Patrimonial responsibility of the Public Administration
Posted on 31/3/2022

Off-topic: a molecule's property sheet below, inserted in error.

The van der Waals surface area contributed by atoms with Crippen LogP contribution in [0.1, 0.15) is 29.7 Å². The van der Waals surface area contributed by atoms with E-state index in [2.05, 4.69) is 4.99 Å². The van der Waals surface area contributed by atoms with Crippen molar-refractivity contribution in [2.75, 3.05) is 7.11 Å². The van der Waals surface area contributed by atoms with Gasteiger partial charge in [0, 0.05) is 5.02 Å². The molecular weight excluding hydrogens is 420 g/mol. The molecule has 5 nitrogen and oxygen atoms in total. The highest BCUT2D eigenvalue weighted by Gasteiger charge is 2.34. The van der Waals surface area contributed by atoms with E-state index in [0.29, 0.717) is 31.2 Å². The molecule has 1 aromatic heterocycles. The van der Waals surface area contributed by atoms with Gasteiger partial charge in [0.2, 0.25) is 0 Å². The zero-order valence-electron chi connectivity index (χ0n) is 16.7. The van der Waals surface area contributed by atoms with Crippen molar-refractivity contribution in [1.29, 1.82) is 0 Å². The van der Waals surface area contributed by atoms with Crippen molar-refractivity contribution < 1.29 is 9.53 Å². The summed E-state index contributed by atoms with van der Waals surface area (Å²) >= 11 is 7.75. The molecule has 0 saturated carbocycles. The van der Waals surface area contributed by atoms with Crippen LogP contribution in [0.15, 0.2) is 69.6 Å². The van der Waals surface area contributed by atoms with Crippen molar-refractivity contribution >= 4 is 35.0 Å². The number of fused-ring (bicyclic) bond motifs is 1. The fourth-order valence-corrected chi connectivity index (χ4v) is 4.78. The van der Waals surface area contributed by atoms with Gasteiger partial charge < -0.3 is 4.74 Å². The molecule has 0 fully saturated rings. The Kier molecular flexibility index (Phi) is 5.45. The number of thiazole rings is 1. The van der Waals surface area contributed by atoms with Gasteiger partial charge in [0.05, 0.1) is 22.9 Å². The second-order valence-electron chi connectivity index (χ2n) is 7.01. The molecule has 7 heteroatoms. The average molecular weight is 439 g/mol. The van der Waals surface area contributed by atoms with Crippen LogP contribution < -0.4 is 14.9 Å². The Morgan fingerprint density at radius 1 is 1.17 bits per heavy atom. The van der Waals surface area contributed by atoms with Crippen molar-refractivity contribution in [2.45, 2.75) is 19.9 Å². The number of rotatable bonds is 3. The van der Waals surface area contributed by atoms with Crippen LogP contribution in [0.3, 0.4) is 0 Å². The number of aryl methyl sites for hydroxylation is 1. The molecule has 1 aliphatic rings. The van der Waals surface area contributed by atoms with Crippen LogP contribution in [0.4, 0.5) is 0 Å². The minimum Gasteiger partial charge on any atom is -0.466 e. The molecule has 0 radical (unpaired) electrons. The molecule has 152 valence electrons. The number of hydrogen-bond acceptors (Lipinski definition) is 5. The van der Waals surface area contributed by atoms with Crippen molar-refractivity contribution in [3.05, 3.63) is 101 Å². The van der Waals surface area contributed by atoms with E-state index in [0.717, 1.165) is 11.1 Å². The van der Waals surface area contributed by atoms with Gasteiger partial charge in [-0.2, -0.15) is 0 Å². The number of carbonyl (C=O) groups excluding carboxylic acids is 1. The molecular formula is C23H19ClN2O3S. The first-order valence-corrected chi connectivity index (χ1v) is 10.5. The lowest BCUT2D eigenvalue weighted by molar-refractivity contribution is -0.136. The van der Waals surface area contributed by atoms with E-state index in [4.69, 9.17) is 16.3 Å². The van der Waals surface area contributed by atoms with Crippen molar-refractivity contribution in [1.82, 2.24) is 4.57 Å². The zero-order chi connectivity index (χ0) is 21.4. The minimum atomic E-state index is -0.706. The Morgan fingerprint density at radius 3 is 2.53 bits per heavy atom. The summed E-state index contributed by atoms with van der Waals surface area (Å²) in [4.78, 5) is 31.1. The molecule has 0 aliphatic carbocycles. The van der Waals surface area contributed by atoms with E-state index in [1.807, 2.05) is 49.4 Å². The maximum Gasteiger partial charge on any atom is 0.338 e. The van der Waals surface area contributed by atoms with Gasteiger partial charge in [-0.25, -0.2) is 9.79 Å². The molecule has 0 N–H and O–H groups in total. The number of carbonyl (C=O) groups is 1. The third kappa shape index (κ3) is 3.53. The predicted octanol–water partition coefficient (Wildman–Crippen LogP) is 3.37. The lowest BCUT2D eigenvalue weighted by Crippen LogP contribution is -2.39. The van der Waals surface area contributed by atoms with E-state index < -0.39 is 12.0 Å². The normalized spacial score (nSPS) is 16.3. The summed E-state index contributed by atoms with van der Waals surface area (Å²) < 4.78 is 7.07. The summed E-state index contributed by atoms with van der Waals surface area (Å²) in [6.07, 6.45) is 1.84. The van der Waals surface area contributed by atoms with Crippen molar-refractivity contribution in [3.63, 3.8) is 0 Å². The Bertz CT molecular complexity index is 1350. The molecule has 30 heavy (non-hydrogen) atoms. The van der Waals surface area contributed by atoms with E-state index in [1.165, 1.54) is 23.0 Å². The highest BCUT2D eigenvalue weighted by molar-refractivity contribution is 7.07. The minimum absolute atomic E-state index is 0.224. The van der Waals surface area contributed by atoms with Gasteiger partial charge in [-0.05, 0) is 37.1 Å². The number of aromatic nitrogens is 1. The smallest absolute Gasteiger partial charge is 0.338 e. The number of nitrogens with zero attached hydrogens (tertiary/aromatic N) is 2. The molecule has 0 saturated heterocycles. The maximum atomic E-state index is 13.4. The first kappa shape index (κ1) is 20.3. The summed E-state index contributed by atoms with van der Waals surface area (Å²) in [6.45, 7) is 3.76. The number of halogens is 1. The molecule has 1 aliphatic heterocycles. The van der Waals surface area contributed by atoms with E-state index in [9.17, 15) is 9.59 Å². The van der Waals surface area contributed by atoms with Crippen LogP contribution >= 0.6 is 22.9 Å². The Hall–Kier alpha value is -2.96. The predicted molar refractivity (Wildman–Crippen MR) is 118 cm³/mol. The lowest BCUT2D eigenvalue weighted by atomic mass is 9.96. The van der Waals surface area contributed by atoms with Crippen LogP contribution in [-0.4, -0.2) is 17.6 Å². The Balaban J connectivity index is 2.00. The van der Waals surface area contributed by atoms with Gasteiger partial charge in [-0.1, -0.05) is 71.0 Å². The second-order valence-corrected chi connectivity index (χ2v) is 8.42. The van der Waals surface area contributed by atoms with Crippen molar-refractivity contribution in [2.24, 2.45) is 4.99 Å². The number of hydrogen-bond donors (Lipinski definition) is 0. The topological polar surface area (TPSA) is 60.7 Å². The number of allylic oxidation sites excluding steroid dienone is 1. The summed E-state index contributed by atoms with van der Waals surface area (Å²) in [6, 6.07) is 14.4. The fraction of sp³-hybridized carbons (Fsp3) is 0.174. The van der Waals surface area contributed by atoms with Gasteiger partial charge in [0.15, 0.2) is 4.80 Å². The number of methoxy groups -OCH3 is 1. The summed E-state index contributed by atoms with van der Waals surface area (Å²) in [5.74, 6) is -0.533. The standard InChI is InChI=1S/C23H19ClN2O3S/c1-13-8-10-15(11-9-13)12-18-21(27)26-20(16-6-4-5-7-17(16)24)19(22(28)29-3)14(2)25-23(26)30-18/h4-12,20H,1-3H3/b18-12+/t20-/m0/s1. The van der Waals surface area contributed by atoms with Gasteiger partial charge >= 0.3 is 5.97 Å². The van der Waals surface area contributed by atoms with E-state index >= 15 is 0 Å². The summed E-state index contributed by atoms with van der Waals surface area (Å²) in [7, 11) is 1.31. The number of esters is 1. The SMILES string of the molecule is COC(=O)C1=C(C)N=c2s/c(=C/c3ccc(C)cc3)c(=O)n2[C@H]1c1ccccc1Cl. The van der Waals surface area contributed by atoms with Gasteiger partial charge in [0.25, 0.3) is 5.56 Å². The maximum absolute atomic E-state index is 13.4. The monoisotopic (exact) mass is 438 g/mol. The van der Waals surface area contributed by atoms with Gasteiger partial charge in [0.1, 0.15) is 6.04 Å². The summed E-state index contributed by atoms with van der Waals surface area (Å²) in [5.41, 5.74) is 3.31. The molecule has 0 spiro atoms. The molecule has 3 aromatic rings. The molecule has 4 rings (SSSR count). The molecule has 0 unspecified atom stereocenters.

Generally, when we speak of Responsibility as an institute or legal figure, we think of that obligation to repair the damage caused to an individual, but exclusively a private matter. The former president of the Supreme Court of Justice Jorge Subero Isa, in his text Treaty of Civil Responsibility (2018), states that the notion of responsibility applied to law means one of the ways in which the coercion of the law is manifested, imposing the responsible of causing the damage, the obligation to repair it. Respecting the parallelism, he adds that civil liability is a source of obligations, because it establishes an obligational link between the person responsible and the victim, resulting in the former becoming the debtor of the latter. The importance of civil liability in contrast to the patrimonial liability of the State and, specifically, of the Public Administration, is that as of article 148 of the Dominican Constitution, the public official is civilly responsible for his actions, under the condition of that it is proven that he acted negligently in the exercise of his functions. Subero Isa (2018) indicates that civil liability is a permanent watchdog of our behavior, taking charge of putting a price on coexistence in society when as a result of it harm is caused to another. He also adds that it is dominated by two fundamental premises: a) Anyone who turns out to be responsible for the damage caused is obliged to repair it, and, b) Any damage caused not permitted by the Magna Carta or the laws, or by the contract to the extent that it is valid, must be repaired. It may interest you: Abinader qualifies as "madness" to modify the constitution with re-election objectives Likewise, the magistrate Argenis García del Rosario in Foundations of the Patrimonial Responsibility of the State (2018), highlights that in 1520, the unexpected death of some monarch leaders and some dynastic alliances bequeathed to the known world, the most powerful monarch in all of Europe, with barely twenty years old, referring to Carlos V, who inherited the crowns of Castile and Aragon, as well as territorial possessions in the Mediterranean and America. In that same order, the honorable judge cites that, that was the time of the absolute irresponsibility of the public administration, since it was precisely an absolutist State where the monarch was above his own laws and could exercise his government without limits. nor any restriction other than with himself. Remember that famous phrase of Louis XIV: L'etat, c'est moi, or "I am the State". In particular, I share what Judge García del Rosario affirms, when he states that traditionally it has been thought that when it is the administration that acts, it has no obligation to repair because, simply, the administration is not wrong –the king can do not wrong- and if it does, it is for the good of the social group. Until then, the irresponsibility of the State was the rule and in great powers such as England, the United States or France, responsibility for damages caused by the administration was not admitted.